It's raining goals in Belfast

Last updated : 17 August 2009 By Tony Scholes
Alex Elder
Alex Elder - the game was played as part of his transfer to Burnley from Glentoran
It might be difficult to believe but the big news in Burnley at the time was regarding the weather and the heat wave we were enduring. There had been hopes that we'd get some rain but the local press led with headlines claiming those rain clouds had passed us by.

News of the opening of a new school was banished to the inside pages because of the weather, but it was a welcome to the new Burnley Grammar School building on Byron Street just four years before the editor of this site took his first steps there.

Nothing to do with sport, but local 21-year-old Peter Lawson qualified in law with a LL.B at Manchester and was articled to Mr Newton at Donald Race & Newton. Peter was to become a name in local sports circles. He played cricket for Lowerhouse and for many years was chairman of Burnley Cricket Club before his untimely passing at the start of this millennium.

But in Belfast, and I have no idea what the weather like, it was certainly raining goals as the First Division side from Lancashire had no difficulty in beating their Irish League counterparts.

The young Elder, just 18, was still to make a first team debut for Burnley but was included in this game alongside another former Glentoran player in Jimmy McIlroy.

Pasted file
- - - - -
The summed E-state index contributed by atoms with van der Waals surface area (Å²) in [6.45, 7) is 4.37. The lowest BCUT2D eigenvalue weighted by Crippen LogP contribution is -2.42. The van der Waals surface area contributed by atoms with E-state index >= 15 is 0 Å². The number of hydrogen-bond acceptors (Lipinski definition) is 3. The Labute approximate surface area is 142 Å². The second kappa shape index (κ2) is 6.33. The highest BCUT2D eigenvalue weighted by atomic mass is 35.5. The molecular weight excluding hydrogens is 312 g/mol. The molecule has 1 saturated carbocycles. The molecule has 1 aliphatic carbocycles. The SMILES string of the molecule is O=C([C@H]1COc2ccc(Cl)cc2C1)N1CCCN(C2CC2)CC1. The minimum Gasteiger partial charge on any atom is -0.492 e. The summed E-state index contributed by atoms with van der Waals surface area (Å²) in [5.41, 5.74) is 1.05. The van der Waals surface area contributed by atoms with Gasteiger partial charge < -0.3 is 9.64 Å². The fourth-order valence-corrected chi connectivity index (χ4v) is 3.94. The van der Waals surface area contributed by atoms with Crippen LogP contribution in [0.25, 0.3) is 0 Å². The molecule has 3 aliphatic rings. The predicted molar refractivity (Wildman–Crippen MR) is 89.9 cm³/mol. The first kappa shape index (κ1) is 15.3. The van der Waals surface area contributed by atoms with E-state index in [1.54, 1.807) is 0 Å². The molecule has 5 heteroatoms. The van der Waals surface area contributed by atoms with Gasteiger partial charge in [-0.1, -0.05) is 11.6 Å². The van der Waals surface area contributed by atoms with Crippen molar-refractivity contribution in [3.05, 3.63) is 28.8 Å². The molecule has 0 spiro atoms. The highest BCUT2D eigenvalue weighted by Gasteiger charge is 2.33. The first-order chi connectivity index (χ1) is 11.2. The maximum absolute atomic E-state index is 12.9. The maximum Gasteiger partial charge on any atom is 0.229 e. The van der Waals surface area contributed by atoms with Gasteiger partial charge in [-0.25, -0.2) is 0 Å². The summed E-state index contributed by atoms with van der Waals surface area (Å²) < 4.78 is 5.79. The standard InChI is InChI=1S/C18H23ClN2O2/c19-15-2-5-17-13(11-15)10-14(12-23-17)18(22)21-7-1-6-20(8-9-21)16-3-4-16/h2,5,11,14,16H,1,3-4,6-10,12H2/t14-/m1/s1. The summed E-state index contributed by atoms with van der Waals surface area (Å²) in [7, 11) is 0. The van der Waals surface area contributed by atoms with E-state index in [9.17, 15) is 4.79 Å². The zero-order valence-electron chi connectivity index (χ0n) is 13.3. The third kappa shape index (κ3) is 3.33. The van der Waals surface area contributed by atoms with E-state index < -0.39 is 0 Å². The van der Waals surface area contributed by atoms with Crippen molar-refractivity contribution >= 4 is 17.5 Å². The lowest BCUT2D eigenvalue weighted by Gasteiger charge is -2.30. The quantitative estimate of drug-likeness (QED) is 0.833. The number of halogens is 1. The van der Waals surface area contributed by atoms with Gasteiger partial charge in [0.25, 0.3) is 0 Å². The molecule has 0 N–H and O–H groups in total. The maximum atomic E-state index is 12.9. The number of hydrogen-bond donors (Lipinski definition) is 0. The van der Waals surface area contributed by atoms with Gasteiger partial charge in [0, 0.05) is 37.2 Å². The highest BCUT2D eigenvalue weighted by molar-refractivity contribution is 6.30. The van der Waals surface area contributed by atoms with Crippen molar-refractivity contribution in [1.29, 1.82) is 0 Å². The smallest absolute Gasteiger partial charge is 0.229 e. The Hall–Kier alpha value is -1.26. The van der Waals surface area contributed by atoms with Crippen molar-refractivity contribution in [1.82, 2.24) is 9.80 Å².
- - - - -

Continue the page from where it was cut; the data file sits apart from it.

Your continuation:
Burnley won the game 8-1 with the only reply from the penalty spot. Jimmy Robson scored four of those goals whilst the others came from Brian Pilkington, Ray Pointer, John Connelly and Jimmy McIlroy.

It was an exciting way for the first team to end their public build up to the new season with five goals in the win against the reserves and another eight against Glentoran.

The Burnley team was: Adam Blacklaw, John Angus, Alex Elder, Bobby Seith, Brian Miller, Jimmy Adamson, John Connelly, Jimmy McIlroy, Ray Pointer, Jimmy Robson, Brian Pilkington.

Now it was time for league action and an opening game against Leeds and their new manager Jack Taylor who had moved from QPR at the end of the 1958/59 season. It was a game Burnley had drawn 1-1 in the previous season after we'd led for much of the game through Jimmy Robson.

Season tickets were selling well at both the secretary's office and from Mrs Blakey's and there was a mood of optimism in town that we could better the seventh place finish of 1958/59.